With opportunities to grow drying up, Southwest had clamored to get access to markets that it had once shunned, especially as it sought out business travelers who were asking for flights to the main airports in New York and Washington.

Southwest said the acquisition would open the door to Atlanta, the biggest hole in its network. Hartsfield-Jackson Atlanta International Airport, the nation’s busiest airport, is Delta’s hub; AirTran is the second-largest operator there.

Southwest has been stymied in its efforts to break into the New York market until recently. It has a few landing and take-off rights, called slots, at La Guardia Airport. Only in August, as part of the federal approval of the United-Continental merger, had Southwest obtained some slots at Newark Liberty International Airport. Southwest also flies to Long Island MacArthur Airport, and AirTran serves Westchester County Airport.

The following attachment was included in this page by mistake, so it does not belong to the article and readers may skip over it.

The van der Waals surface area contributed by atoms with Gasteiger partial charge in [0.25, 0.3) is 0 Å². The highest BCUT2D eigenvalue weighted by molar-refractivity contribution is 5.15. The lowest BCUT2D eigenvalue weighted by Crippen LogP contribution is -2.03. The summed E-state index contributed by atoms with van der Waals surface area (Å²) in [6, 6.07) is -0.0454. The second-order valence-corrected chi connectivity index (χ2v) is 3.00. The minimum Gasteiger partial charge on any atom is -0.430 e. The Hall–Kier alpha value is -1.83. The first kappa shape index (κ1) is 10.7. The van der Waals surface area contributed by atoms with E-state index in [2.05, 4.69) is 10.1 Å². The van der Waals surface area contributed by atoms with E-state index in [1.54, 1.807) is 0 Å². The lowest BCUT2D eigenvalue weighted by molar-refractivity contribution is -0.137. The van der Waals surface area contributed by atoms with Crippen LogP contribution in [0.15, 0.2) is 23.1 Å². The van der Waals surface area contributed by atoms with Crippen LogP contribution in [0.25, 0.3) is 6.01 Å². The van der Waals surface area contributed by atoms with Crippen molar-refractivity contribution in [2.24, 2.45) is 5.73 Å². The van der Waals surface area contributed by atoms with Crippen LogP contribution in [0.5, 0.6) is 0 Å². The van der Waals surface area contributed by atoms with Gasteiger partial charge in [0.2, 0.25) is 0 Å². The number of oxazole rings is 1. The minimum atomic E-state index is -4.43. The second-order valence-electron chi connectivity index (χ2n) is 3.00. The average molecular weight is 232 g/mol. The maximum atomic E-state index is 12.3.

Still, the acquisition poses risks to Southwest’s “keep it simple” strategy, analysts said.

AirTran’s fleet, for instance, includes 86 Boeing 717s as well as 52 Boeing 737s. AirTran sells tickets through electronic reservation systems over the Internet, like Expedia, whereas Southwest relies solely on its own Web site to keep costs down. And AirTran has some agreements to sell tickets on other airlines, while Southwest generally does not.

But Southwest has recognized the need to adapt.

“What worked in 1971 or in 2001 is not what they need to grow in 2011,” said Henry H. Harteveldt, the airline analyst at Forrester Research. “Taking on a certain degree of complexity can lead to a stronger business.”

For the moment, however, Mr. Kelly said the company had no plans to change its most distinctive customer policies, including free checked bags. The company also plans to continue operating a single class of service with open seating.